#1
Ok, here's the deal. I've been playing guitar off and on for around 8 years. I can safely rip through the solos of my favorite songs from my favorite bands. My speed has undergone a massive improvement over the past year and I know that it will continue to do so as long as I put a majority of my free time on my axe. I pick sixteenth notes rather clearly up to around 144 bpm.

My fear is this. I don't want to sound like anyone else. I want to have my own sound and expand my technique and skills to that effect. I find that now when I do any type of improvisational work I tend to sound like the bands that I have been shredding with. It's getting aggravating, because I have found that it's become too much of a safe haven that really doesn't belong to me.

I know that in order for me to improve as I wish I need to expand my knowledge of the nuts and bolts of music in general. As far as learning Music Theory on my own I have to terms with the fact that in that area I have advanced ADD. This question is for anyone who has had any type of collegiate courses Music Theory. How did it help your guitar playing, and what were some noteable changes on how you approached music thereafter? Thank you in advance, and please try to keep vague answers and off topic posts in the other threads.

BE
#2
Well I've been taking guitar lessons for a few years now and decided to focus on my theory studies moreso and same in my music class at school.

Obviously a better knowledge of the theory of the guitar will allow you to know just what sounds good and what will sound out of place, it can help you develop your own styles of soloing based on modes and stuff, and how to recover if you play an out of place note, etc.
Also, you'll know where to apply what scales and modes, what chords wound good with what chords, what scales/modes sound good with what chords, etc etc etc

I've found it a very effective use of my time and it often can be a pretty refreshing way to keep my studies going. There's always a new aspect I could be undertaking and it's somehow less boring then just solo-ing the pentatonic to BB King records 8 hours a day

#3
Theory caused my musical taste to become more adolescent for a little bit, I was like "wtf, this band just uses this boring old chord progression." I was paying way too much attention to the technical details that don't really matter, like scales and chords, instead of the details that DO matter. I kept thinking that because this band was playing only major and minor chords with no extensions or whatever, it wasn't worth listening to. I guess a lot of (younger, most likely) musicians go through this "I am Special" phase where they like to talk about how they won't listen to certain bands because they're not as technically out there as other bands.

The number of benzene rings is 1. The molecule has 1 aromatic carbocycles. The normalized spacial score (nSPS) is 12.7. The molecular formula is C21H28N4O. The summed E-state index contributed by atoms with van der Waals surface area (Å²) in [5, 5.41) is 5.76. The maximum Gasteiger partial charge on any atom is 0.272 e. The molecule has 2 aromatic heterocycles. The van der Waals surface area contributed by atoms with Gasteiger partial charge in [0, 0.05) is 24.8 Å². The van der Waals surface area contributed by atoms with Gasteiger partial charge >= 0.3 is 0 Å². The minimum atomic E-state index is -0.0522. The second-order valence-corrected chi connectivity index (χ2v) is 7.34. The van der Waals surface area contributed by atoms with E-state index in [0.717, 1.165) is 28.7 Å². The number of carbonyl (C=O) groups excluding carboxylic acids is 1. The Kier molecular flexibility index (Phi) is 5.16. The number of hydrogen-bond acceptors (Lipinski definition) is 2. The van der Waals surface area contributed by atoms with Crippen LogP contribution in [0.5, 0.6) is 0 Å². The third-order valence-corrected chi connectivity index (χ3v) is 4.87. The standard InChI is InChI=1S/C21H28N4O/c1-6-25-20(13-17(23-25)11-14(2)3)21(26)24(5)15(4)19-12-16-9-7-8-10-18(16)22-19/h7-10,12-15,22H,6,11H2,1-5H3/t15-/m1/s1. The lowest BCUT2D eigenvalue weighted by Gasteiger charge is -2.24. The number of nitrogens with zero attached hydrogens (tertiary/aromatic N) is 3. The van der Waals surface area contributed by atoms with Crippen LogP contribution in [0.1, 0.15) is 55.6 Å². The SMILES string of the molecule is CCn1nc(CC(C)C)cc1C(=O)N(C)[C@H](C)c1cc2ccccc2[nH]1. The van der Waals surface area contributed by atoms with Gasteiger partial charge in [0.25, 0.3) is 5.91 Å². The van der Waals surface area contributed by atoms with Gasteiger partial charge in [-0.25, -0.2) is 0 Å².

Then, I think my taste began to grow up. I found that there is something to appreciate and something to learn from every branch of music, and even if I don't necessarily like thrash metal, it would be to my benefit to understand it.

My advice would be, before wasting a ton of money on theory lessons, to do this: Get a theory book (such as The Complete Idiot's Guide to Music Theory), see if you like it after getting your feet a little wet, and if you do, go ahead and study advanced theory.
#4
a lot like Pratt, at first theory made me more of an elitist, and than once you finish doing your elitist thing, it just helps you say **** everything I dont like, lets hear it all. And take it all in.


In terms of playing guitar it helped me, but not in terms of improvization. Bass is the only instrument I can really just play, you know? The one that feels right... everything else was always overthinking to do it right, and theory helped the overthought.
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BA in Music theory
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#5
theory has helped me so much in so many ways. before i started reading up on things everything i wrote sounded similar to something else id written, or another song. last night i sat down with a chord progression ive been playing recently (4 nice extended chords) and wrote a melody for it. now when i started guitar i would have just played random stuff over it. in my early theory days i would have just stuck to one scale over the whole thing. last night, i didnt even think about much and came up with a great little melody. i did have to go back and change a D to a D#, but other than that it was just using some theory i had in the back of my head to write something that sounded good and moved with the chords.

and the thing is, im really not all that brilliant with theory. ive learned most of what i know from UG and a bit from some books. thats really the place to start, as pratt suggested. get your feet wet and get some knowledge under your belt, then go learn the cool stuff in a class. most stuff i know is guitar related, so when i take this theory intro class in the fall, im gonna get so much new information that i can apply that i wouldnt have even dreamed of. and the best part will be that it wont be guitar geared like so much on here is. so really, you have nothing to lose by taking a class, unless you dont understand it. which is why i would suggest doing a bit of work on your own first.